When it comes to managed services, Cisco Systems has a problem: Only 10 percent of its resellers and solution providers are using its managed services program. As a result, Cisco says they are paying more for equipment to deliver services through the cloud than those participating in the program.
Cisco equipment—particularly switches, routers and firewalls—has long been used in the delivery of managed services. Since 2007, Cisco has supported managed services providers with a channel program that enables those companies meeting Cisco’s strict criteria to purchase product at a discount and lock in pricing for future purchases of the same equipment. In other words, they receive price protection as they add equipment and scale operations to meet increasing services demand.
“It provides more predictable pricing and understanding, and allows [service providers] to but the product for the long run at a more predictable rate,” says Edison Peres, Cisco’s senior vice president of worldwide channels, Go-To-Market Strategies.
Cisco says many of its partners are engaged in managed services, but purchasing their equipment through conventional resellers channels. That means they’re typically getting product at a one-time 42 percent discount that’s often eligible for a rebate through the Value Incentive Program (VIP). While the pricing is attractive, it’s inconsistent for managed services providers that must add more equipment as their business scales. Each time they buy a new switch or router, their cost will change with market prices.
Through the managed services program, qualified Cisco partners receive a 45 percent discount on products. However, purchases are not eligible for VIP rebates. Once they make the purchase, they receive price protection against increases as they add more of the same product to their infrastructure. “This is better and more profitable for the partner,” Peres says.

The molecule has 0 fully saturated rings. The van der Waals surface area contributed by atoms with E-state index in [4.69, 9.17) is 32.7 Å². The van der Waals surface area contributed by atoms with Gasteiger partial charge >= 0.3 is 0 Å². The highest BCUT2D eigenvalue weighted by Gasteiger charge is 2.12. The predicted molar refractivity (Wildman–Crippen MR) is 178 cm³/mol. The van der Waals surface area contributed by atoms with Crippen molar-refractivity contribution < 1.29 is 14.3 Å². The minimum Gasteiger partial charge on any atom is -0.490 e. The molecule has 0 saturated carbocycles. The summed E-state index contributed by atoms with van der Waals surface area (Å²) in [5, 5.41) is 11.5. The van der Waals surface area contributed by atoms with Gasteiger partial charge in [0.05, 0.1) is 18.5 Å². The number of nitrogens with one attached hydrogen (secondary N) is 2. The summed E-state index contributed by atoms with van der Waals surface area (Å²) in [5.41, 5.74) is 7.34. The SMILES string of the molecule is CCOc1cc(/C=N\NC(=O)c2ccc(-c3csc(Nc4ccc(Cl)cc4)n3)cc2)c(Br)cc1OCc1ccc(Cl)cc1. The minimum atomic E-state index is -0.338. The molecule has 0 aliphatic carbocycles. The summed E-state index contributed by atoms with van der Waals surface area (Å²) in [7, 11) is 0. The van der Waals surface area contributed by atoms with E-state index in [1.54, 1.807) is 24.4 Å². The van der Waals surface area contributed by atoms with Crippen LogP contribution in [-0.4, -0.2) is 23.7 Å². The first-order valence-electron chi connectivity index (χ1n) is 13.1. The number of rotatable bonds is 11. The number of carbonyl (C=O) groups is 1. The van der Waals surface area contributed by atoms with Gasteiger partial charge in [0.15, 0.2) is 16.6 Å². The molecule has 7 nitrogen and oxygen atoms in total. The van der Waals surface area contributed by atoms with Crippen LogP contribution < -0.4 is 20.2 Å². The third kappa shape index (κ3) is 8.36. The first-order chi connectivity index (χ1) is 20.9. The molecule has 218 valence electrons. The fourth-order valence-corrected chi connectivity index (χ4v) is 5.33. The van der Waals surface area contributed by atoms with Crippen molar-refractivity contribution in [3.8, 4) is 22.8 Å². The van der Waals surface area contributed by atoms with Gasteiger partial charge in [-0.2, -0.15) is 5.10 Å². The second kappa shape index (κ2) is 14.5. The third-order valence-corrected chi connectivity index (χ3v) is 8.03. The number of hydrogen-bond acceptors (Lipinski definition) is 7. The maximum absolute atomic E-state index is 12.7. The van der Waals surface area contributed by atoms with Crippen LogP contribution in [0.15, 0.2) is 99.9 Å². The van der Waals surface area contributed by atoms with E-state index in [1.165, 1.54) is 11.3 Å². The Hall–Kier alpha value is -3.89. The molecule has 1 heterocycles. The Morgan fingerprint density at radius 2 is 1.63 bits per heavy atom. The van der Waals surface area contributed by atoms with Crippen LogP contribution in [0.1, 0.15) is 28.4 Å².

Managed services is the fastest growing segment of the IT marketplace; it will generate more than $42 billion in sales globally this year. According to market research firm Ovum, managed services is growing at 19 percent annually and the market will double in size by 2012 as small businesses to enterprise organizations adopt more managed services offerings.
“Customers are loving [managed services],” says Surinder Brar, Senior Director at Cisco’s Go To Market strategies. “The economic crisis has focused on more technology with less risk. They want to outsource; they want the partner to manage the solution. [Managed services] allows them to pay through operational expenses.”
While Cisco has long supported managed services, it hasn’t made it easy for solution providers to enter its managed services program. To qualify and receive certification, Cisco requires its managed service providers to have a certified network operations center (NOC). Building, staffing and maintaining a NOC often proves a high barrier to entry for many solution providers, particularly small organizations.
Under the modified managed services program, scheduled for launch August 31, Cisco will implement three tiers, including a new master’s level. Each of the new tiers will include new discounting structures for products that facilitate managed services.
The master’s program will still require managed service providers to obtain a certification, which requires having a fully functional and staffed NOC and the completion of an audit of capabilities and capacity.
For tier 2 and 3 managed service providers, they will be eligible to receive certification if they white label or outsource the NOC to a Cisco certified provider. “People should not have to invest in a NOC to participate in managed services, they should be able to white label it,” Brar says.
While the changes to the program were announced at the Cisco Partner Summit in Boston, details of the program weren’t readily available. Cisco says it will spend the next 90 days refining the program offerings and informing partners about the program changes.
When fully implemented, Cisco believes the changes and new tiers will lower the barriers to entry and allow more opportunity for smaller service providers to enter the market.
“I expect a lot of partners to embrace the program and participate in it moving forward,” Brar says.